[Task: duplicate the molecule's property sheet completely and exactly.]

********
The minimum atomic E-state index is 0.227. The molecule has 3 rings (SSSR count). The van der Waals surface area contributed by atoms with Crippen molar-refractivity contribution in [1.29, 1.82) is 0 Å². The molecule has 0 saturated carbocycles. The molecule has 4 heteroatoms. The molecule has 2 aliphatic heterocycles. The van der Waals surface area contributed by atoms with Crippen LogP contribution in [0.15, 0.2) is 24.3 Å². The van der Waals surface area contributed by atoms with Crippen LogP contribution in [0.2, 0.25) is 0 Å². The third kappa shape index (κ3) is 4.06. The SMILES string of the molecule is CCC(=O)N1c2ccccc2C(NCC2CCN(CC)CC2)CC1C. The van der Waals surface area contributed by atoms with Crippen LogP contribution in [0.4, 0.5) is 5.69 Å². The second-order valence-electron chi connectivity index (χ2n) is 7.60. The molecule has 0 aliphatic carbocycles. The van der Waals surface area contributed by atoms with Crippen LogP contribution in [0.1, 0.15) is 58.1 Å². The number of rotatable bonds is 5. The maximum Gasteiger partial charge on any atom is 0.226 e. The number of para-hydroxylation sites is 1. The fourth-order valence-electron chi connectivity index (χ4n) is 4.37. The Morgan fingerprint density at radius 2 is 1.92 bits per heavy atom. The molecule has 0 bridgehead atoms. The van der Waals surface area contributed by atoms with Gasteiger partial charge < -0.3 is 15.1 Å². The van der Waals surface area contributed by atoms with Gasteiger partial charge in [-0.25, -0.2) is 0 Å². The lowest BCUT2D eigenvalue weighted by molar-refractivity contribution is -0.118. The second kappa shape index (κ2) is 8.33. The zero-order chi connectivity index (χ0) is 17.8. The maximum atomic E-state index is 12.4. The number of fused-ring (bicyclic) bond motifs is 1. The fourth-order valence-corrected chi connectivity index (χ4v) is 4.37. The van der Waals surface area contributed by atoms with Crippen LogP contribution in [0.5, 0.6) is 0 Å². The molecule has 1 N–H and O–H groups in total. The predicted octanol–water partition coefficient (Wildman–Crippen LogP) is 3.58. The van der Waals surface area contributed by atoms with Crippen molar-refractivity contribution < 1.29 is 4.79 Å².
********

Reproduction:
The minimum atomic E-state index is 0.227. The molecule has 3 rings (SSSR count). The van der Waals surface area contributed by atoms with Crippen molar-refractivity contribution in [1.29, 1.82) is 0 Å². The molecule has 0 saturated carbocycles. The molecule has 4 heteroatoms. The molecule has 2 aliphatic heterocycles. The van der Waals surface area contributed by atoms with Crippen LogP contribution in [0.15, 0.2) is 24.3 Å². The van der Waals surface area contributed by atoms with Crippen LogP contribution in [0.2, 0.25) is 0 Å². The third kappa shape index (κ3) is 4.06. The SMILES string of the molecule is CCC(=O)N1c2ccccc2C(NCC2CCN(CC)CC2)CC1C. The van der Waals surface area contributed by atoms with Crippen LogP contribution in [0.4, 0.5) is 5.69 Å². The second-order valence-electron chi connectivity index (χ2n) is 7.60. The molecule has 0 aliphatic carbocycles. The van der Waals surface area contributed by atoms with Crippen LogP contribution in [0.1, 0.15) is 58.1 Å². The number of rotatable bonds is 5. The maximum Gasteiger partial charge on any atom is 0.226 e. The number of para-hydroxylation sites is 1. The fourth-order valence-electron chi connectivity index (χ4n) is 4.37. The Morgan fingerprint density at radius 2 is 1.92 bits per heavy atom. The molecule has 0 bridgehead atoms. The van der Waals surface area contributed by atoms with Gasteiger partial charge < -0.3 is 15.1 Å². The van der Waals surface area contributed by atoms with Gasteiger partial charge in [-0.25, -0.2) is 0 Å². The lowest BCUT2D eigenvalue weighted by molar-refractivity contribution is -0.118. The second kappa shape index (κ2) is 8.33. The zero-order chi connectivity index (χ0) is 17.8. The maximum atomic E-state index is 12.4. The number of fused-ring (bicyclic) bond motifs is 1. The fourth-order valence-corrected chi connectivity index (χ4v) is 4.37. The van der Waals surface area contributed by atoms with Crippen LogP contribution in [0.5, 0.6) is 0 Å². The molecule has 1 N–H and O–H groups in total. The predicted octanol–water partition coefficient (Wildman–Crippen LogP) is 3.58. The van der Waals surface area contributed by atoms with Crippen molar-refractivity contribution < 1.29 is 4.79 Å².